It is continually surprising to me how easy it is for a group of people to agree on something without knowing it.

Equally surprising is how often people don’t try to solve a problem because they can’t imagine solving it alone, and hence assume it to be intractable.

It seems to me that bureaucracy flourishes largely because of these two facets of human nature. Once a policy is in place, people assume that changing it will be very difficult. And, they don’t seem to wonder how many other people are looking at that same policy and thinking exactly the same thing. Or at least, they aren’t curious enough to go and find out.

A few weeks ago, I went to talk to my boss about the issues I ranted about in my last post. As it turns out, she agrees with me on all of the points made—no discussion required. Flexible hours would, apparently, be a good thing in her books. Ditto the ability to work from home, giving employees input into workspace setup, and providing opportunities for personal growth. Even my raise request was received in a fairly positive manner.

But (and you knew there was going to be a but), it seems that in almost every case, there is some bureaucratic hurdle to actually getting it done. First of all, there’s the matter of organizational policy. Inflexible hours are, it seems, a matter of organizational policy. That means that unless I bring in a note from my mom, I’m to be here at 9.

Secondly, although things like working from home, workspace rearchitecting, conference attendance, and raises are not governed by the same hard-and-fast rules, they are subject to a request system that appears to tend invariably toward the negative. Or, at least toward the “we’ll get back to you on that as soon as we get a chance”—i.e., never.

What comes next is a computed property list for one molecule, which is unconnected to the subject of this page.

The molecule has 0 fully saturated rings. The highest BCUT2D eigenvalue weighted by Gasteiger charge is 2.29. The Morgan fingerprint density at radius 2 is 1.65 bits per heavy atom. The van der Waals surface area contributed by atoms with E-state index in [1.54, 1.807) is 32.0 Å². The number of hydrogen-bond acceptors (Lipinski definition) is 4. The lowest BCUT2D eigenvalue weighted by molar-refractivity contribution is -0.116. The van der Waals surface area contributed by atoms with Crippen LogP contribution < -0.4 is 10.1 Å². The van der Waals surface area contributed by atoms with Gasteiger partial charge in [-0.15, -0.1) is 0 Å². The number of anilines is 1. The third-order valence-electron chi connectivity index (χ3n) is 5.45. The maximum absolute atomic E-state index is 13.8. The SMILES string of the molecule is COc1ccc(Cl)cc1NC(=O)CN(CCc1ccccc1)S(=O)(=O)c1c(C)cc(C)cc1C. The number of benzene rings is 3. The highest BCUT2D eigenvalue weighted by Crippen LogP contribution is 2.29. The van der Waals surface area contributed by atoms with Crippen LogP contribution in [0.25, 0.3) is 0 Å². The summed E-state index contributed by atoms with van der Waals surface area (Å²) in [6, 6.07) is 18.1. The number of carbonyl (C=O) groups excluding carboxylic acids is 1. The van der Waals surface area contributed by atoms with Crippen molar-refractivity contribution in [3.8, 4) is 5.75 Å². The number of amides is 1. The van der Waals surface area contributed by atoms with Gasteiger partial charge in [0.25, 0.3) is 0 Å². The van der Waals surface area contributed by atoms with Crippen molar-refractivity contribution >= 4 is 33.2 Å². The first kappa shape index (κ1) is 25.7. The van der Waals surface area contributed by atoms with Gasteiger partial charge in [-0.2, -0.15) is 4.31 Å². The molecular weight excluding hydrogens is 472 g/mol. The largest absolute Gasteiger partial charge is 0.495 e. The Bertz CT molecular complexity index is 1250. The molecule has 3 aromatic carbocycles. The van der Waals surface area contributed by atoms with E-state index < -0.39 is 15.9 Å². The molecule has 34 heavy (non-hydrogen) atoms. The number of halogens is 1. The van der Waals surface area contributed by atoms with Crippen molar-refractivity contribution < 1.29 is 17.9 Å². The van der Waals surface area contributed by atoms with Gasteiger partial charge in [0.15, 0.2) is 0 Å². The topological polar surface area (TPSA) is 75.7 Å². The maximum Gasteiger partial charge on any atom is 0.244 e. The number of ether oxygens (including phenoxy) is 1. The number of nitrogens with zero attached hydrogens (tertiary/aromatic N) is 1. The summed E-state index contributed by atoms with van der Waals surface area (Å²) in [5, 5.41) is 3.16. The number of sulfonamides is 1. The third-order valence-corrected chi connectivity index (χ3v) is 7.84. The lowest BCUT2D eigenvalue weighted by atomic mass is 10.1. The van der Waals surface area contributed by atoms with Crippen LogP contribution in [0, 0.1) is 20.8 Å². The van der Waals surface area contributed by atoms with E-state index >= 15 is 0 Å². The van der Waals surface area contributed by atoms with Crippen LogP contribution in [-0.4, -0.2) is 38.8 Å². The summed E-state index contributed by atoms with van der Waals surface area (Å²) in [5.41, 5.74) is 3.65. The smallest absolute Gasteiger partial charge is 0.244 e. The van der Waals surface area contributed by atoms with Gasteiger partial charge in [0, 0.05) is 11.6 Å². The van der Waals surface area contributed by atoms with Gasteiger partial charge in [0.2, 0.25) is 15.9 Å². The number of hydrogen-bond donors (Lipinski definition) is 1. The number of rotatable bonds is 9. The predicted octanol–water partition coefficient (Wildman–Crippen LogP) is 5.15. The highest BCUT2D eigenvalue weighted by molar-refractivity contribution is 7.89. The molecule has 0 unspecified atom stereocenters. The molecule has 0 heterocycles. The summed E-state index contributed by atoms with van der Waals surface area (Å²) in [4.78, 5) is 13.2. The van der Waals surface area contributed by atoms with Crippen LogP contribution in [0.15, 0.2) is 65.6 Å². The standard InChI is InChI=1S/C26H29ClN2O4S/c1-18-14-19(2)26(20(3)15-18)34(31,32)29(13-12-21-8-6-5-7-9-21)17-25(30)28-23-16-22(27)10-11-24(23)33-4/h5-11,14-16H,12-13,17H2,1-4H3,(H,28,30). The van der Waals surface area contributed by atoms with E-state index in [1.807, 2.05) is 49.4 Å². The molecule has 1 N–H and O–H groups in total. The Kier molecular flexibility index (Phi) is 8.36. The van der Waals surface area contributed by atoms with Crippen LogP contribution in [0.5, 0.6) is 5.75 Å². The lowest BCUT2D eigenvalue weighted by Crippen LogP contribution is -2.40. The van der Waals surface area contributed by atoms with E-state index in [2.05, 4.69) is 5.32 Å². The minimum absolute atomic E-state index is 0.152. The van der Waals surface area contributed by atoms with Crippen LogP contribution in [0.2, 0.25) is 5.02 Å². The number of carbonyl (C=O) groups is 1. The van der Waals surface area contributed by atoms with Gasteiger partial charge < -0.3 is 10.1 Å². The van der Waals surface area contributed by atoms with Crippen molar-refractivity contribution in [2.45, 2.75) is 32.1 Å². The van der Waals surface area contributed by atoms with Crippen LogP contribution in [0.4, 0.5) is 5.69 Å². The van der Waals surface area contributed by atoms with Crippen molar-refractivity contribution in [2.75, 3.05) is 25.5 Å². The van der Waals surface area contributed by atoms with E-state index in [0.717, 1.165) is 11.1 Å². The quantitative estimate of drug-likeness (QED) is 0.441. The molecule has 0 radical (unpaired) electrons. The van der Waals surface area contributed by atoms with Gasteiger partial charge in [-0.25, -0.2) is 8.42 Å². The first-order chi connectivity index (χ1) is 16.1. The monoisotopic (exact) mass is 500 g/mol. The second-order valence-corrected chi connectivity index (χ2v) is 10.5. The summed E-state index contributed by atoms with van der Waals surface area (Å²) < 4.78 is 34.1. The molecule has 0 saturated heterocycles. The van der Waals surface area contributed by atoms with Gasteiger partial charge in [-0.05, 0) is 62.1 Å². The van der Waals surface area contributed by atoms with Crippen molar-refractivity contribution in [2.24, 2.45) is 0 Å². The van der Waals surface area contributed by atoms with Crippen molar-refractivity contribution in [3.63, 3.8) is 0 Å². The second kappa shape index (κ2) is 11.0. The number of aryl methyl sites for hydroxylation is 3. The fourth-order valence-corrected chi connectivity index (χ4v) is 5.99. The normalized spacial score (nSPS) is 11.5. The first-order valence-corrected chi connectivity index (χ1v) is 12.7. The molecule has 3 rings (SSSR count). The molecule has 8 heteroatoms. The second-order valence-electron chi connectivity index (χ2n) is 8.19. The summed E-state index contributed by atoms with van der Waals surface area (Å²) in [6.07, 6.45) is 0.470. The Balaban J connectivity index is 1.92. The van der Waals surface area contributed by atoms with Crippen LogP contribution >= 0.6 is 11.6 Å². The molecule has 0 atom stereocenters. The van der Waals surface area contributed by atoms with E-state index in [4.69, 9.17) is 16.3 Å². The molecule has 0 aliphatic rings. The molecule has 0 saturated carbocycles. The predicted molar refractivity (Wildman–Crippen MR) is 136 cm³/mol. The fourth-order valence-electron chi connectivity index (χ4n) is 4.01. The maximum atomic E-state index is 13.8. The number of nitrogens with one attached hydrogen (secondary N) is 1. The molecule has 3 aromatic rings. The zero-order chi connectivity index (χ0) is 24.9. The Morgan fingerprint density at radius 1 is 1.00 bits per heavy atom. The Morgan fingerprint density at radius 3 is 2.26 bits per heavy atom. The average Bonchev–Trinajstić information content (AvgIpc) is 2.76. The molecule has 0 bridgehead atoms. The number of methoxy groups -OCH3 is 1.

Luckily, I am not much for letting sleeping dogs lie. Especially when someone suggests to me that “creating a groundswell” might precipitate change. Hence (to begin with), I created a little survey to gauge the general feeling on flexible hours. I e-mailed it to everyone in my department. The response was encouraging—about 60% of the department took the survey, and of those, only 1 person thought that work schedule policy should remain as-is.

Unfortunately, I inadvertently violated what I can only assume is an anti-unionization policy—and received a brief dress-down about using organization resources (i.e. e-mail) to circulate my survey.

I remain undaunted, however. This is mostly because people keep asking me about the issue. You know you’ve got a winner when that guy who’s never said a word to you before wants to know all about the status of “the project”.

It should be noted that I am not in any way trying to start a union. I don’t want to be in a union. In fact, I generally disapprove of unions. I do, however, want to do everything possible to enable changes that I think will significantly benefit me, my co-workers, and the organization as a whole.

I wrote a nice note to the CTO, apologizing for my use of work resources, and explaining my motivation. Next, I’ll have to actually create a survey report so that I can pitch flexible work hours to management in general.

It continues to amuse and amaze me that I am the only one who is bugged enough by these policies to try to change them.

Perhaps I don’t have enough work to do.